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Thriller: Dead in 3 Days

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Thriller: Dead in 3 Days

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Not knowing what to expect from a movie is always the best place to start, in my opinion, because without any preconceived idea about what you’re going to watch, then it’s pretty hard to be disappointed. The reality is that you can never really have ‘no idea’ of what you’re going to watch, unless someone drags you into a cinema (or in front of a television screen) and surprises you with some random screening. I think it’s fair to say that we usually make up our minds pretty quick about a movie based purely on the name and whatever the marketing department decided to slap on the DVD cover (or movie poster).

In the case (and on it! HA! See what I did there!?) of DEAD IN 3 DAYS you’re presented with the side profile of a blond girl, laying on her back, with a trickle of blood running down her face. Above the title is the obligatory pitch line “In the vein of ‘I KNOW WHAT YOU DID LAST SUMMER’ comes this chiller from Austria”. This is one of those rare occasions where the marketing department has actually nailed the content of the movie and not offered up any overly grandiose promises that no movie could ever possibly live up to.

There aren’t any real surprises in this film. Far from it, it’s a pretty bog-stock, teen slasher flick. There’s the blatantly obvious red-herring, the sexually promiscuous, self obsessed group of young adults and the mysterious, menacing enigma who wants them dead. What does come as a surprise is how enjoyable this movie actually is.

Cinematically it’s hard to find fault in this movie. It holds up quite well, even against some of the big budget Hollywood movies around these days and even finds the odd opportunity to be a little artistic. There are some interesting choices used during the soundtrack, which mostly consists of (English vocal) soft-rock tunes, none of which I can say I recognized.

The cast of young actors in Dead in 3 Days all put in solid performances, which helps to engross you in the movie. However they, and the movie as a whole, are let down by some very poor choices made during the structuring of the plot.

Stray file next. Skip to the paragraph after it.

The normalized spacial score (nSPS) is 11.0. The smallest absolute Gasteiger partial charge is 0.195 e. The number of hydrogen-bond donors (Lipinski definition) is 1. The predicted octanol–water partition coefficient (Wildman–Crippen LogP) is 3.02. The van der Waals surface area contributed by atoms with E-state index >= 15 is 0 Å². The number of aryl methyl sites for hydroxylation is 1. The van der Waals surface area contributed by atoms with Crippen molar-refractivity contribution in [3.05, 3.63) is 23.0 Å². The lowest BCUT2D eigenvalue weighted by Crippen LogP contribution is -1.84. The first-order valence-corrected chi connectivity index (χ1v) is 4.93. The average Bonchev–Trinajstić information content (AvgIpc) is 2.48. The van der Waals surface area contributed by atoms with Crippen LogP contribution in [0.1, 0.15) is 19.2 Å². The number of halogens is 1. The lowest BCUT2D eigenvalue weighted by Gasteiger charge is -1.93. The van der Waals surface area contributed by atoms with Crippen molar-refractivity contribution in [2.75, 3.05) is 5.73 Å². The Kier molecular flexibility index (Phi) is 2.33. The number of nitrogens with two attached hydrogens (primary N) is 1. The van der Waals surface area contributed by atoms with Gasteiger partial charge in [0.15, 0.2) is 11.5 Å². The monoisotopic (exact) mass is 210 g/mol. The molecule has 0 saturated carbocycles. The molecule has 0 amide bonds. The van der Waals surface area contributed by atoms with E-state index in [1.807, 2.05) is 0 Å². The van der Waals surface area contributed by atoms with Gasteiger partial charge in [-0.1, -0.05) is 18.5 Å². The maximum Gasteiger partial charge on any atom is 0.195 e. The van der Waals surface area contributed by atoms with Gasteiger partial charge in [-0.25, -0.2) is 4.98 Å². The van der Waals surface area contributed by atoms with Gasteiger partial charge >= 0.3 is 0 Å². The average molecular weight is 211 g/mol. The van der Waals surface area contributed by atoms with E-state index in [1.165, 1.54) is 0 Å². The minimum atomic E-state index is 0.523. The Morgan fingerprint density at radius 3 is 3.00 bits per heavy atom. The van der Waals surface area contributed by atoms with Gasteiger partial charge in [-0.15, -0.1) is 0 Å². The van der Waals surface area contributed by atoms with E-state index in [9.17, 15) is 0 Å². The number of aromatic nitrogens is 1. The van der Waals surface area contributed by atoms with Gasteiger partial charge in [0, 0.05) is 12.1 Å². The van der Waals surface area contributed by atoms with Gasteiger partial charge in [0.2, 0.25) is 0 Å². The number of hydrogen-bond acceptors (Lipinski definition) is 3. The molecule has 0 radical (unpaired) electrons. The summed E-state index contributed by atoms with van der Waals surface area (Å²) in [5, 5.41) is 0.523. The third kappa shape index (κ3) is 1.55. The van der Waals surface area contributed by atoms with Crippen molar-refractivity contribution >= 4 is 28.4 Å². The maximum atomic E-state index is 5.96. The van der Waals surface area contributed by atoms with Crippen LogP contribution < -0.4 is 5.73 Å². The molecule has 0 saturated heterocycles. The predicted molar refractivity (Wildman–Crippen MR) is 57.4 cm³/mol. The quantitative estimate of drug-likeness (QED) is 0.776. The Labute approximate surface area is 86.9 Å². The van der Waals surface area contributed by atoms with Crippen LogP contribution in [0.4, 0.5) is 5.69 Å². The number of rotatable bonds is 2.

On the day of their high-school graduation, best friends Nina, Martin, Clemens, Alex and Mona all receive a strange text message, which states that they each will be dead within the next three days. None of them take the message seriously and don’t even discuss it with each other until Martin goes missing, from a night club, during their celebrations. Nina, worried that the SMS may have some relationship to her boyfriend’s disappearance, convinces the others that they must go to the police, however their concerns aren’t taken seriously until Martin’s body is discovered next day.

I came away from this movie ultimately disappointed. The story isn’t actually too bad, albeit somewhat sausage-machine like. It falters because there are several points (one in particular) where I felt I’d been ‘ripped off’ by the story structure, things are revealed late in the movie that should have been presented to the viewer earlier. The ‘red herring’ that I mentioned is not only very obvious, but wasted without any real impact on the story. The ending is somewhat flat and the final scene contains exposition that, in my opinion, should have been at the very beginning of the film.

Having called it on it’s faults though, I have to admit that the film had me on the edge of my seat during several sequences. It manages to generate enough suspense that you find yourself fighting the urge to yell instructions — along the “GET THE HELL OUT OF THERE!” lines — at the screen. And for those moments alone, this movie is worth renting. [source]

©2006 Allegrofilm Production. All Rights Reserved.
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1 Comment

    Sausage machines and herrings. Your meat-eating obsession is alienating your vegetarian readers.